I do not intend to question the wisdom of the court in dealing with the controversy. However, the solution prescribed by the court to end the controversy has far reaching implications for not just public servants such as MPs, MLAs, MLCs, but every occupant of public office who is required to swear an oath of allegiance to the constitution. This is what I would like to comment on with deep respect to the dignity and majesty of the court.
Oath-taking requirements under the law while contesting elections
First, let us examine the legal requirements for oath taking as laid down for MPs and state legislators. According to Article 84 of the constitution of India, any person who intends to contest elections to parliament must, first and foremost be a citizen of India. The minimum age limit to contest elections to the Lok Sabha is 25 years whereas one has to be at least 30 years old to contest elections for a Rajya Sabha seat. Next, the constitution requires such aspirants to subscribe an oath of allegiance to the constitution of India and uphold its sovereignty and integrity according to the format laid down in the Third Schedule of the constitution before any person authorised by the Election Commission of India.
Similarly, an MLA or MLC aspirant is also required to swear an oath or solemnly affirm allegiance to the constitution of India and commit to uphold its sovereignty and integrity, as per Article 173. A format for this oath is also set out in the Third Schedule.
According to the Handbook for Returning Officers published by the Election Commission, the format of this oath is required to be signed by the candidate at the time of filing the nomination papers. The authorised officer before whom this oath is made is required to hand over a certificate for the receipt of such oath, mentioning the date and hour at which the candidate swore the oath.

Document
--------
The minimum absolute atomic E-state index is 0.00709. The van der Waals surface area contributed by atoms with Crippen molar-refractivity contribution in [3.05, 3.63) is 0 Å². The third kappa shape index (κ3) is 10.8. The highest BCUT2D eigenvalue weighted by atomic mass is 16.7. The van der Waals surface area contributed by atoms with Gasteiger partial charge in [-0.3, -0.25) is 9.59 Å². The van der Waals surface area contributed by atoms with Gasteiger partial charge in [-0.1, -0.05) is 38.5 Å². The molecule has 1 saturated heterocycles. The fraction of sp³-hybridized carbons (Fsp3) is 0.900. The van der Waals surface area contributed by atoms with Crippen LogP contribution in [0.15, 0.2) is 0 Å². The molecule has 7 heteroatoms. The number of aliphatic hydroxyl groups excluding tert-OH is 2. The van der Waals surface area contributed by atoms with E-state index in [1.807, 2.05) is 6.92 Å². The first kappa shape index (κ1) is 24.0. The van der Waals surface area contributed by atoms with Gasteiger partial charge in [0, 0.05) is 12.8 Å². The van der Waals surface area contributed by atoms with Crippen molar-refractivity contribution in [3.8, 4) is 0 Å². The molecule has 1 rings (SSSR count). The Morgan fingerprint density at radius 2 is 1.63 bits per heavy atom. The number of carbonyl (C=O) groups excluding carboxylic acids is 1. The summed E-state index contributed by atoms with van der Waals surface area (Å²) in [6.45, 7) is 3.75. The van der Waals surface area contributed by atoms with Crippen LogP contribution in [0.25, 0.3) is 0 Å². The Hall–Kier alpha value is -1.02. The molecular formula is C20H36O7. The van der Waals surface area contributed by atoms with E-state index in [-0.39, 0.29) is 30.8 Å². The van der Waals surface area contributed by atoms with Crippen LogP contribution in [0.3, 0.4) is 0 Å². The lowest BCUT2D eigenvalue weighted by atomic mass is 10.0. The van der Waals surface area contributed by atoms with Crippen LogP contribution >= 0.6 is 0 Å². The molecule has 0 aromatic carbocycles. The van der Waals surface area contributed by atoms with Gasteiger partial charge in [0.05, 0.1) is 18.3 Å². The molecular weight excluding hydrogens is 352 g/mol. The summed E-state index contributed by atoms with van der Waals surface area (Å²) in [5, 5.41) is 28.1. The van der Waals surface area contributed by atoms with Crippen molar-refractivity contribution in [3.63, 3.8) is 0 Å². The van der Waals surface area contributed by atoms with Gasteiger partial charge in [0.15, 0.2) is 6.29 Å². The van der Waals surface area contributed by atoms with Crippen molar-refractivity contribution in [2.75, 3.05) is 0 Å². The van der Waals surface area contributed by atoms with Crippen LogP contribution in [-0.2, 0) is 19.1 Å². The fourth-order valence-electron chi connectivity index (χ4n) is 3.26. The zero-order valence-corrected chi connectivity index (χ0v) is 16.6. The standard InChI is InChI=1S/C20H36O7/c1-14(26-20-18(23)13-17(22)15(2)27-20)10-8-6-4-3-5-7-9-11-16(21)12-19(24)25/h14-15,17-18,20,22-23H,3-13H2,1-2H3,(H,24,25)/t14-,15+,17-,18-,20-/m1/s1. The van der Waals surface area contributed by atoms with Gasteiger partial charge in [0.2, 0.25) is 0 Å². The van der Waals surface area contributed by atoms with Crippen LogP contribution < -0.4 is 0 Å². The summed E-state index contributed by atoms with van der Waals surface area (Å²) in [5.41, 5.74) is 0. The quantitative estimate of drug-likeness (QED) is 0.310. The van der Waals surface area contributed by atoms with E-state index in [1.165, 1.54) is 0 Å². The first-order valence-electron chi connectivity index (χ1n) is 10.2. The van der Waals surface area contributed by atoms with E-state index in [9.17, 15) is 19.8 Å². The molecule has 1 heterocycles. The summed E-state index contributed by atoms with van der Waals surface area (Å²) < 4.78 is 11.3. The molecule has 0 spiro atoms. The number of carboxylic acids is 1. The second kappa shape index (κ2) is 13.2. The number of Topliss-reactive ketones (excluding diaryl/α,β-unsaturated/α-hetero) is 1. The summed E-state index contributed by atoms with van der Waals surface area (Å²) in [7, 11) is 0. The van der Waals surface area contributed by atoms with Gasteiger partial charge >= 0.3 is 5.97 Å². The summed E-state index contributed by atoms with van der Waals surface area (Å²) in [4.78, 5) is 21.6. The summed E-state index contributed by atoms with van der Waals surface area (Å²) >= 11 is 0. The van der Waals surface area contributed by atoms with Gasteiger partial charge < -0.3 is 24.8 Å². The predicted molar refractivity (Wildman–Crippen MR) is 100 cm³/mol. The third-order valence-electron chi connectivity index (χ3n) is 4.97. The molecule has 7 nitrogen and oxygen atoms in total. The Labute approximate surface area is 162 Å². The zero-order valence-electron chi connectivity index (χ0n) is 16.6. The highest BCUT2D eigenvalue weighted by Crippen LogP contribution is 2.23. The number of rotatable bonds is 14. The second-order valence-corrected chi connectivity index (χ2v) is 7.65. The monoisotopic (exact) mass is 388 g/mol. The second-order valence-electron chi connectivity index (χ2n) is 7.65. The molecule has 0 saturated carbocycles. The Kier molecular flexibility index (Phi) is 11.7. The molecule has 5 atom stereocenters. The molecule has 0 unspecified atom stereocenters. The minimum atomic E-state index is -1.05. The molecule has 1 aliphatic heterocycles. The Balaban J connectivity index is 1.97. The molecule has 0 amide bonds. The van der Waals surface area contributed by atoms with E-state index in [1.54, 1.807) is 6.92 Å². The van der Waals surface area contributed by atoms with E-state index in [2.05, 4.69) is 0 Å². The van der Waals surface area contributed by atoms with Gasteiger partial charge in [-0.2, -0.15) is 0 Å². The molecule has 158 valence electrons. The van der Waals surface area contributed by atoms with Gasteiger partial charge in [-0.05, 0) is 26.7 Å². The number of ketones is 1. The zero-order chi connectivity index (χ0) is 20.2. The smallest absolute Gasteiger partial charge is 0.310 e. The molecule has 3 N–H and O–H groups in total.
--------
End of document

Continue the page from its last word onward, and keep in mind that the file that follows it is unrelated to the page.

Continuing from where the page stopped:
The text of these oaths implies that an aspirant to a seat in either parliament or a state legislature must swear an oath of allegiance to the constitution and commit to uphold India’s sovereignty and integrity first and foremost at the time of contesting the relevant elections. According to the Election Commission’s Handbook, the Returning Officer may reject a candidate’s nomination on the ground that the oath or affirmation is not made in accordance with the Constitution.
However, until October 31, 2019, the format of oath of allegiance applicable to an aspirant to a seat in J&K State Legislature was provided in the erstwhile J&K constitution. According to Section 51 of this document, an aspirant to a seat in the erstwhile J&K legislative assembly or the legislative council was required to be a permanent resident of J&K with minimum age qualifications similar to that prescribed for the membership of parliament. The aspirant was required to swear an oath or make an affirmation as laid down in the Fifth Schedule of the erstwhile J&K constitution before an officer authorised by the Election Commission. The J&K constitution did not provide for a separate election management body for conducting these elections.